Tuesday, March 24, 2009

Mapping the Wasteland

I've been back in Bournemouth nearly two-and-a-half weeks. The most distressing thing about coming back is that absolutely nothing has changed. One might consider this to be a fine attribute in a place one calls home - to find that things are how you left them. With Bournemouth, what it really means is that everything that made me leave in the first place remains: the same hierarchies and prejudices, the uneasy mix of small-town narrowmindedness and aspirational art-think (certain parts of town - The Winchester, 60 Million Postcards, the AIB campus, Dusk Till Dawn - are in fact mini-colonies of Shoreditch), the constant presence of so many no-hopers, and, above all, the topography.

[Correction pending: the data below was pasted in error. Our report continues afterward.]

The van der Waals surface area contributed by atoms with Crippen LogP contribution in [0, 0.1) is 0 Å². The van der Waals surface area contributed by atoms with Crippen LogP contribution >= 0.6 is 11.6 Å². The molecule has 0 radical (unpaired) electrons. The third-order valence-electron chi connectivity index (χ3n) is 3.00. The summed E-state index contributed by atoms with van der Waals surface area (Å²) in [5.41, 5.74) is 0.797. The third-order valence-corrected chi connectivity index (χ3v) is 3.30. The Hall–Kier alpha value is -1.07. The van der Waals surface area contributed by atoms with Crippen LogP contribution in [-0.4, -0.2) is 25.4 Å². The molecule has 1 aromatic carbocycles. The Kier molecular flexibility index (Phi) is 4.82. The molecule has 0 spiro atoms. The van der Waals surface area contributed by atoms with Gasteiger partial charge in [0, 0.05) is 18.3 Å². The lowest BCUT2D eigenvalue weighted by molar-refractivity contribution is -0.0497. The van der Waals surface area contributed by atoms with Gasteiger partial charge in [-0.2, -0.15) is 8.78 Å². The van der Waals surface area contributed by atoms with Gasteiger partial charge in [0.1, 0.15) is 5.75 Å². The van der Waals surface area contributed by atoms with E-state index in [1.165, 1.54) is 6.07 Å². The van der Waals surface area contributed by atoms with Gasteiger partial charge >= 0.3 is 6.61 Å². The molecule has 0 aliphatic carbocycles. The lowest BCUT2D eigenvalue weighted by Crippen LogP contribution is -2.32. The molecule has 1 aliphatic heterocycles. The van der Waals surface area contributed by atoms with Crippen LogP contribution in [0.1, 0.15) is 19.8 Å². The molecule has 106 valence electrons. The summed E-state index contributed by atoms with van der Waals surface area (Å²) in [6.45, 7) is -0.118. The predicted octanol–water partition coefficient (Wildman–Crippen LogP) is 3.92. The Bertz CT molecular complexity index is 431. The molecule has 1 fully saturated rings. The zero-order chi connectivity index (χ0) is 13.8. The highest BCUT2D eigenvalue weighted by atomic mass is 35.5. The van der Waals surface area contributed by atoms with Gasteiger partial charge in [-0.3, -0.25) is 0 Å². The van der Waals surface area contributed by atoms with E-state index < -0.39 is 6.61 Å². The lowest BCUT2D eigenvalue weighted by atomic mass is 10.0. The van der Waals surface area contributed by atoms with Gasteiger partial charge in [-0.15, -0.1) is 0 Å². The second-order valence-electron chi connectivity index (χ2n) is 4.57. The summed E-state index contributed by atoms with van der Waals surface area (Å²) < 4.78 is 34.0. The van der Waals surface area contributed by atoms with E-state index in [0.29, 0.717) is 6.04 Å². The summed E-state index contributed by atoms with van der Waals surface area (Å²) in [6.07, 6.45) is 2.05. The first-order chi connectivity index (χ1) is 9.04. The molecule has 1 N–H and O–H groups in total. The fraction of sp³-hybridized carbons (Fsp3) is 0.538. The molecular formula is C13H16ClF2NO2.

Urban environments are often conceived of topologically, but we experience them - the places we grow up with, grow into - no other way than spatially. And as the years multiply, geography is saturated with memory - with familiarity. Every single bearable route through town I've walked - all its parks, its leafier suburbs, its beachfront paths and clifftops - countless times. Just as it grows increasingly memorialised - with the pleasure, of course, of revisiting those traces each time you come back - it grows increasingly boring. Bournemouth, I considered the other day, never had anything to give me, and still doesn't: the only thing it had to offer was total mental desertification, and nice public gardens (well, a few). Although, leafing through some old files tonight, I found some papers from when I was still in Sixth Form - almost two years ago, now. They were from the Creative Writing group I participated in with a couple of other people; I was the only person to turn up regularly. It was a couple of sheets of poems by John Hughes, the English teacher who convened the group. I remember now how strange it seemed that a teacher should write poetry; and, for that matter, the tone of the poems, the kind of toughened, humane, exploratory feel that I wouldn't find until I read Staying Alive two years later - and began writing poetry again. The habit of riding to and from the school each day, the route, the space around the school (how claustrophobic, positively resonant with the old-boy network, Oxbridge-training air - it should be noted that I got in only because I read Kafka and Nietzsche) is completely engrained in my mind, and bound up with that time. You know what they say about the myth of origins, etc. etc.


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